Delays, ballooning costs, stall Next-Generation Nuclear Reactors
Next-Generation Nuclear Reactors Stalled by Costly Delays, Bloomberg, by Stephen Stapczynski February 3, 2017,
Toshiba seen booking billions in impairment on nuclear unit
Shadows of Fukushima impair industry push on new age reactors
Costly delays, growing complexity and new safety requirements in the wake of the triple meltdown at Fukushima are conspiring to thwart a new age of nuclear reactor construction.
So-called generation III+ reactors were supposed to have simpler designs and safety features to avoid the kind of disaster seen in Japan almost six years ago. With their development, the industry heralded the dawn of a new era of cheaper, easier-to-build atomic plants.
Instead, the new reactors are running afoul of tighter regulations and unfamiliar designs, delaying completions and raising questions on whether the breakthroughs are too complex and expensive to be realized without state aid. The developments have left the industry’s pioneers, including Areva SA and Westinghouse Electric Co., struggling to complete long-delayed projects while construction elsewhere gains pace.
“The cost overrun situation is driven by a near-perfect storm of societal risk aversion to nuclear causing ultra-restrictive regulatory requirements, construction complexity, and lack of nuclear construction experience by the industry,” said Lake Barrett, a former official at the U.S. Nuclear Regulatory Commission.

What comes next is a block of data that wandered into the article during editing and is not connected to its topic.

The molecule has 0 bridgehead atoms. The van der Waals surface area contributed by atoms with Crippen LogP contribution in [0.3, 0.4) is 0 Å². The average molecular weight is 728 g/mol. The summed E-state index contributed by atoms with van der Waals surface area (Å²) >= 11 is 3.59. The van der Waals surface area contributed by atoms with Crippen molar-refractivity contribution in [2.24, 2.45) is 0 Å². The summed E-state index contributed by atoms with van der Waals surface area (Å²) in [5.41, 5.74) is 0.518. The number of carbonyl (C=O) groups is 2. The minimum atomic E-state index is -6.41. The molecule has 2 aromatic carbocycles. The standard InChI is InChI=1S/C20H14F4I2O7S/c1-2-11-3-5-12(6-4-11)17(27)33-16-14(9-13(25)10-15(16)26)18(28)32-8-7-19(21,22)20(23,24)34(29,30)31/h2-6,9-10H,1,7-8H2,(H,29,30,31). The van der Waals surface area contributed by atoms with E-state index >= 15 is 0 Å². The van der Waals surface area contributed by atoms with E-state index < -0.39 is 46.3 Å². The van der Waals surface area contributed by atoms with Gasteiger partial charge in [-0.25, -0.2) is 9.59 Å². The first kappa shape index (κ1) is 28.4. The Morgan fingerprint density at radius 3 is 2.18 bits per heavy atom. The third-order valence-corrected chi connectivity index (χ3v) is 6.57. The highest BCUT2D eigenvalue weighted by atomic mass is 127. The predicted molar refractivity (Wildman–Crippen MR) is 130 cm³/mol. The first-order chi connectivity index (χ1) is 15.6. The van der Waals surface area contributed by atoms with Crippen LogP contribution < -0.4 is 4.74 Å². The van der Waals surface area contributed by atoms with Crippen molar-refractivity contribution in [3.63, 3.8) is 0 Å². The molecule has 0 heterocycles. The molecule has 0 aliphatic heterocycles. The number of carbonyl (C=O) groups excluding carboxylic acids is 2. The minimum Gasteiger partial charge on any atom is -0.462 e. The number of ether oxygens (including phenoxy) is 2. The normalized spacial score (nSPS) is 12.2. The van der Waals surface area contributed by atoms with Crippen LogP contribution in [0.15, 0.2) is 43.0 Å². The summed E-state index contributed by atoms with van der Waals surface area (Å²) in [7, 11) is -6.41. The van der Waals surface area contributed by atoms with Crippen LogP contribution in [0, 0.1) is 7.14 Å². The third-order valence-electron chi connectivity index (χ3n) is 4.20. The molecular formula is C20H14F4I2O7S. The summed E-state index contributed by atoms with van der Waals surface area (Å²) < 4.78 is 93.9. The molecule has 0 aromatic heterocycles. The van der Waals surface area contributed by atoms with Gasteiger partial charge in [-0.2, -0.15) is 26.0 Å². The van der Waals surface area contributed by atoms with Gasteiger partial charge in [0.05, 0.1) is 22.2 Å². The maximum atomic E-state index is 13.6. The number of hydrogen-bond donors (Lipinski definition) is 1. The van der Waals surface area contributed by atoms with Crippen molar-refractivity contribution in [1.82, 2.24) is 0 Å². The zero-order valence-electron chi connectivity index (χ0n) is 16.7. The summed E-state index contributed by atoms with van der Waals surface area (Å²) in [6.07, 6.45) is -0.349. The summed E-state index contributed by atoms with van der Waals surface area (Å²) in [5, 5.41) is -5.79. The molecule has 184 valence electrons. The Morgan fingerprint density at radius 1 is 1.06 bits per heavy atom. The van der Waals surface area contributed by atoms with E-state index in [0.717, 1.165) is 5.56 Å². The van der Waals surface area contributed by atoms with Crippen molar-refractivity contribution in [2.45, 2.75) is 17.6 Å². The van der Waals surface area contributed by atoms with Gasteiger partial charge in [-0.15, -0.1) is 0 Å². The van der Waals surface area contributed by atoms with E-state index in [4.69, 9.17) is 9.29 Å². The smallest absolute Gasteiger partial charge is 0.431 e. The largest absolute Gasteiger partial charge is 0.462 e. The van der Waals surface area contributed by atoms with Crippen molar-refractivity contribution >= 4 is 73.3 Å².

Toshiba Corp., Japan’s biggest maker of nuclear power plants, is the latest to join a list of companies facing impairments in the pursuit of cutting-edge reactors…….
In 2015, the investment cost to develop a new nuclear plant was $5,828 per kilowatt, up from $2,065 in 1998, according to a World Nuclear Associationreport. In Europe, construction of a new nuclear facility in France seen costing $7,202 per kilowatt, compared with $2,280……..
“I don’t know of any recent examples of new, large, complex technological construction projects that have come in on time and on budget,” Allison Macfarlane, a former chairman of the U.S. Nuclear Regulatory Commission, said by e-mail.
The industry has no agreed-upon definition for generation III+. Broadly, the reactors are expected to withstand an airplane strike and the cooling systems should operate for at least three days without electricity…….https://www.bloomberg.com/news/articles/2017-02-02/costly-delays-upset-reactor-renaissance-keeping-nuclear-at-bay
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